This is such an easy and middle-class recipe that I’m almost ashamed of posting it. But it brings warm memories of my childhood and of food from home. Eat with roast chicken, burger patties, fried eggs… whatever you fancy!

Puré de espinaca
Yield: 4-5 servings

Puré de espinaca

Ingredients

  • 0.5 kg potatoes
  • 4 tablespoons butter
  • 0.5 cup chicken broth or milk
  • 1-1.5 cups spinach
  • salt and pepper to taste

Directions

  1. Peel, cube and cook potatoes.
  2. Mash potatoes while hot, add butter and mix.
  3. Heat up broth/milk, pour over spinach in a blender and blend until puréed.
  4. Add spinach mix to potatoes, mix well and season.

Recipe: Jugo surtido (“assorted” juice)

The funny thing about this juice is that the name tells you nothing, however everyone in Lima (possibly in Perú) knows exactly what to expect. The taste of a classic jugo surtido is, I’m sure, ingrained in the memories of millions of limeños who have ever set foot in a juguería (juice bars). When I was growing up, the best juguerías could be found in mercados (markets). Popular flavours were papaya, lúcuma con leche (lúcuma and milk), fresa con leche (strawberries and milk), plátano con leche (banana and milk), surtido and especial (surtido plus algarrobina and egg). I hated lúcuma until my mid-20s, the other single-fruit ones were common at home and especial was too intense for me. Therefore, surtido was my go-to choice.

Jugo surtido
Yield: 2-3 servings

Jugo surtido

Ingredients

  • 1/4 papaya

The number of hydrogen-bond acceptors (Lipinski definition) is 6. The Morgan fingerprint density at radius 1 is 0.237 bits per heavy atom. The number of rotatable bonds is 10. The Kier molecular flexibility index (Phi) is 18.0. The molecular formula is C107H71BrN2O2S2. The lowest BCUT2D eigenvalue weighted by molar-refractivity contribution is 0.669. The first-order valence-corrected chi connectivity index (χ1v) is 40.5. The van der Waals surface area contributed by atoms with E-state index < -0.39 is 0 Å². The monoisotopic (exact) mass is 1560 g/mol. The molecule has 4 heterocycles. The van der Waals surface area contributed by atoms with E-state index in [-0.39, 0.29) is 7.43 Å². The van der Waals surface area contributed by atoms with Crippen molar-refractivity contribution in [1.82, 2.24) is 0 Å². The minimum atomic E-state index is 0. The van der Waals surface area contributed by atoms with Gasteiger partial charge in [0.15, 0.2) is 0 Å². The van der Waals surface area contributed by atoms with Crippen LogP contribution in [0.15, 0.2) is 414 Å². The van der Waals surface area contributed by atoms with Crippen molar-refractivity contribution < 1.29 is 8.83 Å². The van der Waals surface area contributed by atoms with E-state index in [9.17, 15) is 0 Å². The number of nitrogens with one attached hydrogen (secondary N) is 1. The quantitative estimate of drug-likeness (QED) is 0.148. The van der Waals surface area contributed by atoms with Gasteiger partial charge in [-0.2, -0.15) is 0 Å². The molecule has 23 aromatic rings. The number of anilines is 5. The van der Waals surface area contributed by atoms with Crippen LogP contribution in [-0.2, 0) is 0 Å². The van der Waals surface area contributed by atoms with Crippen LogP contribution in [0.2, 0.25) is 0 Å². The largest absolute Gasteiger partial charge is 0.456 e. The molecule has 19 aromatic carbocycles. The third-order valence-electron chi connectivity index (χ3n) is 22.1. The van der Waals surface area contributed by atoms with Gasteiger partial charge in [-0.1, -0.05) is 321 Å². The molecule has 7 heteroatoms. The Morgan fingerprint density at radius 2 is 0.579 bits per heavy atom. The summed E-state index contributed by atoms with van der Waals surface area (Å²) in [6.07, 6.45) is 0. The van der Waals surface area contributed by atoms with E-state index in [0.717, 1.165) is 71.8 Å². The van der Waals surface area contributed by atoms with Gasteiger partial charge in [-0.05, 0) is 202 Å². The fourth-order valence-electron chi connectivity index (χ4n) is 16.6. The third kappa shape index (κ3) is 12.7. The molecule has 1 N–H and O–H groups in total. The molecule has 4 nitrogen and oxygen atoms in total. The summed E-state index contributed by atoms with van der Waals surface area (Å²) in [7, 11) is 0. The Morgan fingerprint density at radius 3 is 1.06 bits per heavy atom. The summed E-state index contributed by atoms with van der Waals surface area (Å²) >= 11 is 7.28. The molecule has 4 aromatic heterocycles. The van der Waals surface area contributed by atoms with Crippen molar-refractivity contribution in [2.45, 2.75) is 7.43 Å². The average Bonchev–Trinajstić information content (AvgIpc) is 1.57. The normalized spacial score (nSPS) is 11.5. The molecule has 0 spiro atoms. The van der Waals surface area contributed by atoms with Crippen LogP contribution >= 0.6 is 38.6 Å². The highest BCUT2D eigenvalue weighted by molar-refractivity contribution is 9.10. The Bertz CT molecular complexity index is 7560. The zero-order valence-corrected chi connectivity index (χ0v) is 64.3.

• 2 slices cooked beetroot
  • 1 banana (fresh or frozen)
  • 6-8 strawberries (fresh or frozen)
  • 2-2.5 cups water

Directions

  1. Blend all ingredients, pretend you are in a Peruvian mercado and enjoy.

Product review: Chrissy’s Cuts sausages (plus recipe inside)

These paleo-friendly sausages are made with quality cuts of meat that come from ethically farmed free-range and grass-fed animals. In addition, they do not contain any fillers, flours, nitrates or additives. I love her tagline “because meat shouldn’t be a mystery”.

Pork shoulder sausages with bacon and maple syrup

The current varieties on offer are beef brisket with smuggled greens and pork shoulder with bacon and maple syrup (killer combo!). I got a pack of the latter to sample. As you can see from the photo below, the ingredients list is super clean.

Pork shoulder sausages with bacon and maple syrup

Instead of just cooking the sausages and throwing them on a pile of coleslaw (my default modus operandi), I decided to use them to make a version of a breakfast that I’ve been digging lately: Scotch eggs. I normally use pork mince and season it with herbs and spices, but these sausages made everything so much easier. This can literally be a 2-ingredient recipe (if you serve it sans dipping sauce), and works beautifully for breakfast, as party/picnic food or as a snack on the go.

Bacon & maple Scotch eggs with chipotle mayonnaise
Yield: 2-4 servings

Scotch eggs

Ingredients

To serve

  • 2 tablespoons mayonnaise, homemade if possible
  • 1/8 to 1/4 tsp chipotle powder

Directions